Click the cover image to view and download this issue in PDF format.
For more information, contact:
John O. Harney, Executive Editor, Connection
May 28, 1999
Connection Explores Regional Policy Priorities, Features Mock Race for Governor of “State of New England”
New England Board of Higher Education’s Connection magazine features in-depth analysis of “Future of New England” survey results, text of mock debate.
Survey reveals sharp differences between business and educators on school issues.
New England political luminaries float regional proposals ranging from “Buy New England” campaign to pact ending interstate competition for businesses and jobs.
BOSTON-How do New Englanders and their “opinion leaders” in government, education, business, the media and the civil sector view their region at the millennium?
The nonprofit New England Board of Higher Education (nebhe) and the John W. McCormack Institute of Public Affairs at the University of Massachusetts-Boston recently conducted the “Future of New England” survey in an effort to find out. The six-state survey asked 1,000 New England movers and shakers and 1,000 New England households their opinions on pressing public policy issues, regional economic prospects and opportunities for interstate collaboration.
NEBHE then invited six forward-looking New England political figures to review the survey findings and take part in a mock debate under the rubric of the “Race for Governor of the State of New England.”
The Spring 1999 edition of Connection: New England’s Journal of Higher Education and Economic Development features a comprehensive analysis of the six-state survey as well as the text of the mock debate complete with proposals as practical as a six-state, pooled pension fund and as farfetched as secession.
“Candidates” for the fictitious regional corner office include former New Hampshire state Rep. Deborah “Arnie” Arnesen; Vermont state Treasurer James Douglas; former Massachusetts state Sen. Patricia McGovern; Maine state Senate Majority Leader Chellie Pingree; Connecticut state Senate President Kevin Sullivan; and former Rhode Island Gov. Bruce Sundlun.
Connection is NEBHE’s quarterly journal-and America’s only regional journal on higher education and the economy. Following is a summary of articles in the new Spring 1999 issue of the journal:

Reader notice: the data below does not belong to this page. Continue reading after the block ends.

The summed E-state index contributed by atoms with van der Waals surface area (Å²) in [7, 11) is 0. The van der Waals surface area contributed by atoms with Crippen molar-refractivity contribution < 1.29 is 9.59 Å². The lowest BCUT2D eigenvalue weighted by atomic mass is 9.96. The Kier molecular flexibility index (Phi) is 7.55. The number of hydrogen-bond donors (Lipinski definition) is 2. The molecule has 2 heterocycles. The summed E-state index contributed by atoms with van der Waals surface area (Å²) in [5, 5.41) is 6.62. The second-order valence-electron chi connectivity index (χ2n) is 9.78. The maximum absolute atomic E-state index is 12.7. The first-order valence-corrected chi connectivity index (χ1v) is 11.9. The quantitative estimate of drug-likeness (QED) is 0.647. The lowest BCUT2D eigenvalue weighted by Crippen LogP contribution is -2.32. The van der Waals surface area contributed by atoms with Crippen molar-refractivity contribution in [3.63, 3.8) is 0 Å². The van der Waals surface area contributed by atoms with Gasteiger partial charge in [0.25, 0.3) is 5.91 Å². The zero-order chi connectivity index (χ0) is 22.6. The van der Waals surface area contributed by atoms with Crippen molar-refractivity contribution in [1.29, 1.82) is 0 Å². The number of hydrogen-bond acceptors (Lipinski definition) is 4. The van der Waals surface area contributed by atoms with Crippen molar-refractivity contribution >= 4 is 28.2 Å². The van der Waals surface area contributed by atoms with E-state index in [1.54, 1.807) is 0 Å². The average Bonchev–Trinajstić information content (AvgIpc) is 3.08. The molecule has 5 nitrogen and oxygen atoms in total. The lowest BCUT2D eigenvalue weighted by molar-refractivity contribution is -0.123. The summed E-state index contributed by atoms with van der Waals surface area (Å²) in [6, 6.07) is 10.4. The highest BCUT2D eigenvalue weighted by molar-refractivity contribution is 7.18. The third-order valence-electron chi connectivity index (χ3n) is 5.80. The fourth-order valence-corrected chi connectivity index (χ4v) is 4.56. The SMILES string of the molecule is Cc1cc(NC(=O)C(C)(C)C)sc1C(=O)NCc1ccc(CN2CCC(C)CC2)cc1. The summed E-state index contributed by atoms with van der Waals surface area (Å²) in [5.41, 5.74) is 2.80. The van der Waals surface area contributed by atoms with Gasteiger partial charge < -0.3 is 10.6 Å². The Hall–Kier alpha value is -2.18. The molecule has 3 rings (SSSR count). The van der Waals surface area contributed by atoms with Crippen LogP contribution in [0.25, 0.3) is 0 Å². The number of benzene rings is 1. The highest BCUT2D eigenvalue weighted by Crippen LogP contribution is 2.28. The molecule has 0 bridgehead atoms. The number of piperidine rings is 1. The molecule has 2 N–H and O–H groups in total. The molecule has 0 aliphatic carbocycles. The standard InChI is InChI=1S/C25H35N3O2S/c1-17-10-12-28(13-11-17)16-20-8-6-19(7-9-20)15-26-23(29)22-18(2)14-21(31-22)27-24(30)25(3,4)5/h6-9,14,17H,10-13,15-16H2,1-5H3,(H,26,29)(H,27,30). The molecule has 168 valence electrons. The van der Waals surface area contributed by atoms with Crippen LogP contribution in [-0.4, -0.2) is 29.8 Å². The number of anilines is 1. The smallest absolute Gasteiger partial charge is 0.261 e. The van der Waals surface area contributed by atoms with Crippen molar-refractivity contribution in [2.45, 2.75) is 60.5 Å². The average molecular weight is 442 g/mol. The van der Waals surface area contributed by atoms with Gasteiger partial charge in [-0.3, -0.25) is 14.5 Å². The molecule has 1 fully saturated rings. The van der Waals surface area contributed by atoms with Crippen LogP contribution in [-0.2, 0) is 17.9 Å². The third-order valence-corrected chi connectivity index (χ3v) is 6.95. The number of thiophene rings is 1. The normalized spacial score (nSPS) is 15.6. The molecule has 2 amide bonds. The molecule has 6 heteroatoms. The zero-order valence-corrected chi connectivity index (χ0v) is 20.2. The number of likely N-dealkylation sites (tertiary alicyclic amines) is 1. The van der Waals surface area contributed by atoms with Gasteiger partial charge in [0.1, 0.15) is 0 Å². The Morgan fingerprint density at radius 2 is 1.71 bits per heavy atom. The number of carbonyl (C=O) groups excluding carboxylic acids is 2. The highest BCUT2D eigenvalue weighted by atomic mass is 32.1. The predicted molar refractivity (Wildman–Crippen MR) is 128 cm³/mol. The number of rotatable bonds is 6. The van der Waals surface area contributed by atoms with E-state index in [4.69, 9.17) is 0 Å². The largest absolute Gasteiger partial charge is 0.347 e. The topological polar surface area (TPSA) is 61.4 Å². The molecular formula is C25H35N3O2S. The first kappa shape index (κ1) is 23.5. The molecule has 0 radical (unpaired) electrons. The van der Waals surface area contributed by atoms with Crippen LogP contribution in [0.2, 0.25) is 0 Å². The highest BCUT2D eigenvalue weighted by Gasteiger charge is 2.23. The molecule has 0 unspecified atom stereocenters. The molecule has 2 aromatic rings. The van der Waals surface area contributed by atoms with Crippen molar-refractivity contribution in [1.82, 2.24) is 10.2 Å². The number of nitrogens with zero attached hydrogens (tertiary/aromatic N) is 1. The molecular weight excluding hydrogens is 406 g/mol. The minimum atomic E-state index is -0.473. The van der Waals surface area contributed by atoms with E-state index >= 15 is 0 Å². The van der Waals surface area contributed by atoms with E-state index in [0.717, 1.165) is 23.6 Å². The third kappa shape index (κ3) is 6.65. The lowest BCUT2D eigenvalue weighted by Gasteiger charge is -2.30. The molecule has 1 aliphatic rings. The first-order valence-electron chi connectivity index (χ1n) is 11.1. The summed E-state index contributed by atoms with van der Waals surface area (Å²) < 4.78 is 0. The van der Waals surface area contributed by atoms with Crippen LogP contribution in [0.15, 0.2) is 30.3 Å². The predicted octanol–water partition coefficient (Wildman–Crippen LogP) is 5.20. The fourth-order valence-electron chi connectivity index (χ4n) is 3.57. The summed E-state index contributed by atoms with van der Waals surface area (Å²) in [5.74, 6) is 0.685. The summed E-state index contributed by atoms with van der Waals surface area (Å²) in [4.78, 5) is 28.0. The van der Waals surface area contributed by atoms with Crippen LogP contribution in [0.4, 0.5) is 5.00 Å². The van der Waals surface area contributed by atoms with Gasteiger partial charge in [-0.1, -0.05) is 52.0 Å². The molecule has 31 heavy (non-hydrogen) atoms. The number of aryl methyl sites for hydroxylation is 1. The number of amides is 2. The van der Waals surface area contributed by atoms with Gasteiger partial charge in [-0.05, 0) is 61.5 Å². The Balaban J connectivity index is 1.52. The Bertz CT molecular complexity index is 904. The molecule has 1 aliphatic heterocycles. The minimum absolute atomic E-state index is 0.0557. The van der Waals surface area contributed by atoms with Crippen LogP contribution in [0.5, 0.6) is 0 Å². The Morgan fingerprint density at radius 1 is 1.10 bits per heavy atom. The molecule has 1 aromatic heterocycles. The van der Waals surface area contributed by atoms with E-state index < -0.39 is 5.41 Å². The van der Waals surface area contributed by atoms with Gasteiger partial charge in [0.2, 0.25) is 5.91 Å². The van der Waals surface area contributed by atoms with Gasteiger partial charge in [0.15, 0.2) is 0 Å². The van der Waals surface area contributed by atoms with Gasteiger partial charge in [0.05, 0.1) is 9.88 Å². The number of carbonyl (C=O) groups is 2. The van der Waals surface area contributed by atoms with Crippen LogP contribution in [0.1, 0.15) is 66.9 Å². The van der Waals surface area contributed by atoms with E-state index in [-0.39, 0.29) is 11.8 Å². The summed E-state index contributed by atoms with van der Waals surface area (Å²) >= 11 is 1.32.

The Future of New England: New Englanders and Their “Opinion Leaders” Consider a Regional Agenda — A major survey by the New England Board of Higher Education and the John W. McCormack Institute of Public Affairs at the University of Massachusetts-Boston sheds light on how New Englanders and their opinion leaders in government, business, education, the media and the nonprofit sector view the region’s public policy priorities, economic prospects and opportunities for collaboration. Among the findings, nearly 90 percent of New England opinion leaders say the region should work collaboratively toward regional goals, but just 36 percent say they have worked on projects with governments or organizations from other states or countries. Meanwhile, more than three-quarters of the households surveyed said they thought specific hypothetical regional initiatives such as coordinated efforts in telecommunications, joint trade missions, a regional State University of New England System and a regional high-speed rail network would be effective measures. The survey also reveals sharp disagreement between business and education leaders on ways to improve K-12 education.
Following are some K-12 reform proposals where education and business leaders diverged.
- Percentage who are generally or strongly supportive
- EDUCATION LEADERS BUSINESS LEADERS
- Back-to-basics instruction 63% 83%
- Standardized tests for grade promotion 45% 70%
- Equity in per-pupil school funding 82% 57%
- Increased Head Start funding 87% 56%
- Increased teacher pay and benefits 77% 55%
- Merit-based teacher pay scales 77% 93%
Governor of New England? Issues Revealed, Tongues in Cheek, the “Campaign” Begins — Six “candidates” engage in a no-holds-barred, regional brainstorming session. Among their proposals: a six-state pension fund, a “Buy New England” campaign and a pact ending intraregional competition for businesses and jobs. Connection features an edited transcript of the debate featuring: Kevin Sullivan of Connecticut; Chellie Pingree of Maine; Patricia McGovern of Massachusetts; Arnie Arnesen of New Hampshire; Bruce Sundlun of Rhode Island; and James Douglas of Vermont. Pingree urges New England to become the first region to provide health care for all and, rather than fear the cost implications for business, to talk up universal care as a way to attract companies and skilled workers to the region. Arnesen wonders whether a regional funding source could be created to keep schools open from 6 a.m. to 8 a.m. and 3 p.m. to 6 p.m. when a lot of New England kids are on their own and at risk.